Most colonoscopies are done without any problem. The sedative may cause you to feel tired or sleepy for several hours afterwards. You may pass a small amount of blood from your anus if a biopsy was taken, or if a polyp was removed. You may also get leakage of liquid accompanied by gas for up to 24 hours after taking the last dose of laxatives: you should arrange your work/social activities following a colonoscopy with this in mind.
Occasionally, the colonoscope may cause damage to the colon. This may cause bleeding, infection and, rarely, perforation. If any of the following occur within 48 hours after a colonoscopy, consult a doctor immediately:
Colonoscopy lets a doctor closely look at the inside of the entire colon and rectum. The doctor is looking for polyps which could be early signs of cancer. Polyps are small growths that over time can become cancer. The doctor uses a thin (about the thickness of a finger), flexible, hollow, lighted tube that has a tiny video camera on the end. This tube is called a colonoscope. The colonoscope is gently eased inside the colon and sends pictures to a TV screen. Small amounts of air are puffed into the colon to keep it open and let the doctor see clearly.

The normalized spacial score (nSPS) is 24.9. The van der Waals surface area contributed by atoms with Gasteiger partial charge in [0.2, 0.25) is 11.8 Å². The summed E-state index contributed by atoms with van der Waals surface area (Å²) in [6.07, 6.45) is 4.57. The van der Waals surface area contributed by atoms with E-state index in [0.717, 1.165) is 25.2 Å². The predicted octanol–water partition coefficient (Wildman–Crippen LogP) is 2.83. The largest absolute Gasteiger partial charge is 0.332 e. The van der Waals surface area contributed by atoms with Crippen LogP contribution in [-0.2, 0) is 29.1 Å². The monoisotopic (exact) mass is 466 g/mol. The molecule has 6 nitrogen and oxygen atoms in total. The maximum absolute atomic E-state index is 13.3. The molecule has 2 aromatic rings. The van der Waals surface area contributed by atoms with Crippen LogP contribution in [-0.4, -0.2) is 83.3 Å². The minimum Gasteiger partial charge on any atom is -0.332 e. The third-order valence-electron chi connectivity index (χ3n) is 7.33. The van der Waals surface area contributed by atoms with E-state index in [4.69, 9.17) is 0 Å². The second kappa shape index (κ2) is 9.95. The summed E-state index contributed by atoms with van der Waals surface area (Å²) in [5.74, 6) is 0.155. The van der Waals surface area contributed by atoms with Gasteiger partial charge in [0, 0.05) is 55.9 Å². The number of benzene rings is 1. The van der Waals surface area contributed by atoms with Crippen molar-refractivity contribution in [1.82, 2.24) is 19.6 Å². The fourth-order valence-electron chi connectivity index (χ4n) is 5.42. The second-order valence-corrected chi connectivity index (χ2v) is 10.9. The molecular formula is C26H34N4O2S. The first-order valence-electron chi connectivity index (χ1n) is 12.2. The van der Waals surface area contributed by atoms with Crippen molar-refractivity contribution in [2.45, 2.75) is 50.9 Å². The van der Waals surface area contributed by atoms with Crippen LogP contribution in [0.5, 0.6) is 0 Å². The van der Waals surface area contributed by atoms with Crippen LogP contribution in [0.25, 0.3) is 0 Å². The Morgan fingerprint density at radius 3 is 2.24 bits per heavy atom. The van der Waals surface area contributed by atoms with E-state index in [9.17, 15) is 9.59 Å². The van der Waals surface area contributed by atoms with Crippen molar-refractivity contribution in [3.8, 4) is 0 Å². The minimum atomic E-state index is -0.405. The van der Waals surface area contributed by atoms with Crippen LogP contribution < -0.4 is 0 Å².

The exam itself takes about 30 minutes. Patients are usually given medicine to help them relax and sleep while it’s done.
Your doctor decides how often you need this test, usually once every 10 years, unless you are at a higher risk for developing colon cancer. It’s important that you talk with your doctor to understand your risk for colon cancer, the guidelines you should follow for testing, and whether you need to start having the tests at age 50 or earlier.
Most people don’t find these exams painful, although some people have more discomfort than others. Patients are given medicine to make them sleep through a colonoscopy, so they don’t feel anything.
During both of these tests, air is pumped into the cleaned-out colon to keep it open so that doctors can get the best pictures. The air pressure may cause some discomfort and cramping.
As with most medical tests, complications are possible with both of these tests. Some can be serious – for instance, bleeding and puncture of the colon – but they’re very uncommon. Make sure you understand how these tests work, how you can expect to feel during and after the test, and how to watch for possible problems that could come up afterward.
Colonoscopy is almost always done by a doctor, usually a gastroenterologist (a doctor whose specialty is the digestive tract) or a surgeon.
Colonoscopy is done in a private area; it may be a hospital outpatient department, a clinic, an ambulatory surgery center, or a doctor’s office. The patient’s privacy is very important. If you have concerns, talk with the doctor about where and how the procedure will be done.